Title: Nothing But My Body

Author: Tilly Lawless

Publisher: Allen & Unwin, 2021

Born in regional NSW, Tilly Lawless moved to Sydney to attend university as a history student. Becoming a sex worker meant she was able to earn an income while still allowing time for study. She continues her sex work as well as advocating for sex workers and writing about her interests which are broad, and encompass climate change, politics, mental health and queer issues.

This novel is structured to reflect eight consecutive days of the week – from one Saturday to the next. However, the days themselves are not consecutive but occur over a period of 13 months. The locations vary, with no two days occurring at the same place. A range of Sydney brothels – or ‘broths’ as the narrator calls them – and one in an outback NSW town, and the places she meets with clients at their home or workplace, form most of the backdrops. Settings also include Berlin, the location of a combined work (to meet a client booked online) and pleasure trip – she describes partying at a nightclub there; her own home and those of friends; a trip back to the rural area she grew up in; beaches, mainly clothing-optional; and the various venues she attended for Mardi Gras, 2020.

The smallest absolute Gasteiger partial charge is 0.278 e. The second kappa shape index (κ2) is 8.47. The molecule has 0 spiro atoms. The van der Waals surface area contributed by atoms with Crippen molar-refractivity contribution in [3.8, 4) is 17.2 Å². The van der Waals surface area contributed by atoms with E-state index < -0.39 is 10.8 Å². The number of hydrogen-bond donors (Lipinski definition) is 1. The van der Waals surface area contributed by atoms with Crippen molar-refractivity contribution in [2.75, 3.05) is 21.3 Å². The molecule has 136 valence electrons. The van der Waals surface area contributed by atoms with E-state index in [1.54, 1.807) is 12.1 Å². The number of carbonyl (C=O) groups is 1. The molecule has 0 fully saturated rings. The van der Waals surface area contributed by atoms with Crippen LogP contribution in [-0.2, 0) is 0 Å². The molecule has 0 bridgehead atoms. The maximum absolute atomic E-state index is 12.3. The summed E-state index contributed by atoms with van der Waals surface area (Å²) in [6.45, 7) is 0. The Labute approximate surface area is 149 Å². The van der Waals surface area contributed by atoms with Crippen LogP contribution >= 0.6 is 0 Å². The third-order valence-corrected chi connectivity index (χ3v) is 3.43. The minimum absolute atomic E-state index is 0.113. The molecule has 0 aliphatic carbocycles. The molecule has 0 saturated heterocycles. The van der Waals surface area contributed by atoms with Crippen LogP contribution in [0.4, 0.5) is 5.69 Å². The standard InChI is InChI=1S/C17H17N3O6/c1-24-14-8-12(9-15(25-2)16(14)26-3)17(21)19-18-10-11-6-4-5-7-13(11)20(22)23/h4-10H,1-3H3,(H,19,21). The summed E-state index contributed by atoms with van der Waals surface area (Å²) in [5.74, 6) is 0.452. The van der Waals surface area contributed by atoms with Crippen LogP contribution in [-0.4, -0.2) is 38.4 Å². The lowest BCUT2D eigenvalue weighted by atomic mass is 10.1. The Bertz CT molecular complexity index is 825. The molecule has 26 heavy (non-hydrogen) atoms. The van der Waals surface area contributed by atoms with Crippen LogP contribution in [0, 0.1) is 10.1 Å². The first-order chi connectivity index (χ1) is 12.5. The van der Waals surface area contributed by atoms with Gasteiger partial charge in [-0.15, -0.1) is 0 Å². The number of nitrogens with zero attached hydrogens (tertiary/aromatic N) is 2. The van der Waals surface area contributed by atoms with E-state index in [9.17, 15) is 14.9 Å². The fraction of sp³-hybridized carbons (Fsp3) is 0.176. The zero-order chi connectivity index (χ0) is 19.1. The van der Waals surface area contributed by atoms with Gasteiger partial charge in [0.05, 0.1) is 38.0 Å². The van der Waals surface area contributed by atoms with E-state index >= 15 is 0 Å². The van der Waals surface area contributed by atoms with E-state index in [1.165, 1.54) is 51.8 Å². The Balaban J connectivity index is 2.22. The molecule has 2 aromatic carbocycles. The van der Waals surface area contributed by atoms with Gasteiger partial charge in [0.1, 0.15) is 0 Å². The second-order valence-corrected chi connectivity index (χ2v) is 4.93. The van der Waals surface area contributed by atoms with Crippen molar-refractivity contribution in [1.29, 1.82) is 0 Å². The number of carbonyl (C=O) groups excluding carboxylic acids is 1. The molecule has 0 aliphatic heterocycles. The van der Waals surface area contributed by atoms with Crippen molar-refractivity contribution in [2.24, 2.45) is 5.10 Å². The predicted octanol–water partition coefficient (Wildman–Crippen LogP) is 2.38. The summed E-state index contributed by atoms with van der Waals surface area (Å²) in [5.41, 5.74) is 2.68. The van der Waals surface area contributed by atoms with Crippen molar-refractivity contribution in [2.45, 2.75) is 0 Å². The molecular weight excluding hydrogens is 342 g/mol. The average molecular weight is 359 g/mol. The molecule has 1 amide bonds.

The events in the novel take place over the time of the devastating bushfires of 2018/19 and the first few months of the covid pandemic. The strain of breathing smoke-filled air for weeks on end and the effects of covid restrictions add to the already existing results of an abusive relationship (or was it more than one?) the narrator escaped from physically, but which haunts her mentally and emotionally. Allusions are made to episodes of self-harm and alcoholism, now both under control but with an ongoing impact on her life and mental state. Another impact is her propensity to engage in problematic online relationships and then agonise over them.

Watch Tilly Lawless’s address on sex work and the feminist movement


While all this sounds dark and heavy there is a sparkling poeticism to the way the author describes the life of the protagonist. ‘Maddy’ (her working name) engages with a range of political and cultural questions, seeing in her life and the lives of those she engages with – friends, clients, and co-workers alike – events which allow her to address the humanity and dignity of each individual. She juggles the apparent inconsistencies of being a lesbian while having sex with men for profit. And she makes central the relationships she has which sustain and nurture her, as she nurtures her friends.

This is in parts a challenging and confronting book with its explicitness around some of the experiences, both professional and personal, that Maddy endures. Its rawness highlights an honesty that is spare, thoughtful, and real. Most of all, it is imbued with an optimism that is very welcome right now.

Reviewed by: Elisabeth Bridson

Ballarat Writers Inc. Book Review Group

Review copy provided by the publisher